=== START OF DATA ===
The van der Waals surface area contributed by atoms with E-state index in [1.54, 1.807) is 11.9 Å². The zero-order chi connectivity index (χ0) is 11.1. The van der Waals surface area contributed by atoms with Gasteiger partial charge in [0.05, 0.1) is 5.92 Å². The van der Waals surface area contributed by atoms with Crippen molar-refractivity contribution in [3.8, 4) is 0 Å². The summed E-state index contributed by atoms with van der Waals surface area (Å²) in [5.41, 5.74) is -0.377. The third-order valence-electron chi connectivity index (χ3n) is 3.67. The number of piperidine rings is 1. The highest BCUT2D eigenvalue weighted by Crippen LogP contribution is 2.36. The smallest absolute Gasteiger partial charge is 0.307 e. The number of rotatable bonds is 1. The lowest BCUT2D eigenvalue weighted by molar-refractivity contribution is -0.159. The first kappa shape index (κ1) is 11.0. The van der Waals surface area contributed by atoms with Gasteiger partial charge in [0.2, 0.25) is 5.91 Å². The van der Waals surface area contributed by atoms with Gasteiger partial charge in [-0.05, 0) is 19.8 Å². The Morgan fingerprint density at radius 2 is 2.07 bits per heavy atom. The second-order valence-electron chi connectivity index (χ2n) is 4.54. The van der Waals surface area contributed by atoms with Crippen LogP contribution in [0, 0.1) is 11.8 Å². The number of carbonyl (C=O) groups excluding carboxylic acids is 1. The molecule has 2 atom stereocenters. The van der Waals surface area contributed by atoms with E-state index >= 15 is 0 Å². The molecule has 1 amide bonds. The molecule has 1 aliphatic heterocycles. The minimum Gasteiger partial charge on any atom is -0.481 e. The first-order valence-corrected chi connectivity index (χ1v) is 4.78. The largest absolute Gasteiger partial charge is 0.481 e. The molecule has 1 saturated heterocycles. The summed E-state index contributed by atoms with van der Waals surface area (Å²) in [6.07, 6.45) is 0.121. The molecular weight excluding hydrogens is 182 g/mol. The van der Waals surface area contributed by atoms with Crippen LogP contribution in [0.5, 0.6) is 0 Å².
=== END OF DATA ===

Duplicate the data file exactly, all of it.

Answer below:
The van der Waals surface area contributed by atoms with E-state index in [1.54, 1.807) is 11.9 Å². The zero-order chi connectivity index (χ0) is 11.1. The van der Waals surface area contributed by atoms with Gasteiger partial charge in [0.05, 0.1) is 5.92 Å². The van der Waals surface area contributed by atoms with Crippen molar-refractivity contribution in [3.8, 4) is 0 Å². The summed E-state index contributed by atoms with van der Waals surface area (Å²) in [5.41, 5.74) is -0.377. The third-order valence-electron chi connectivity index (χ3n) is 3.67. The number of piperidine rings is 1. The highest BCUT2D eigenvalue weighted by Crippen LogP contribution is 2.36. The smallest absolute Gasteiger partial charge is 0.307 e. The number of rotatable bonds is 1. The lowest BCUT2D eigenvalue weighted by molar-refractivity contribution is -0.159. The first kappa shape index (κ1) is 11.0. The van der Waals surface area contributed by atoms with Gasteiger partial charge in [0.2, 0.25) is 5.91 Å². The van der Waals surface area contributed by atoms with Gasteiger partial charge in [-0.05, 0) is 19.8 Å². The Morgan fingerprint density at radius 2 is 2.07 bits per heavy atom. The second-order valence-electron chi connectivity index (χ2n) is 4.54. The van der Waals surface area contributed by atoms with Crippen LogP contribution in [0, 0.1) is 11.8 Å². The number of carbonyl (C=O) groups excluding carboxylic acids is 1. The molecule has 2 atom stereocenters. The van der Waals surface area contributed by atoms with E-state index >= 15 is 0 Å². The molecule has 1 amide bonds. The molecule has 1 aliphatic heterocycles. The minimum Gasteiger partial charge on any atom is -0.481 e. The first-order valence-corrected chi connectivity index (χ1v) is 4.78. The largest absolute Gasteiger partial charge is 0.481 e. The molecule has 1 saturated heterocycles. The summed E-state index contributed by atoms with van der Waals surface area (Å²) in [6.07, 6.45) is 0.121. The molecular weight excluding hydrogens is 182 g/mol. The van der Waals surface area contributed by atoms with Crippen LogP contribution in [0.5, 0.6) is 0 Å².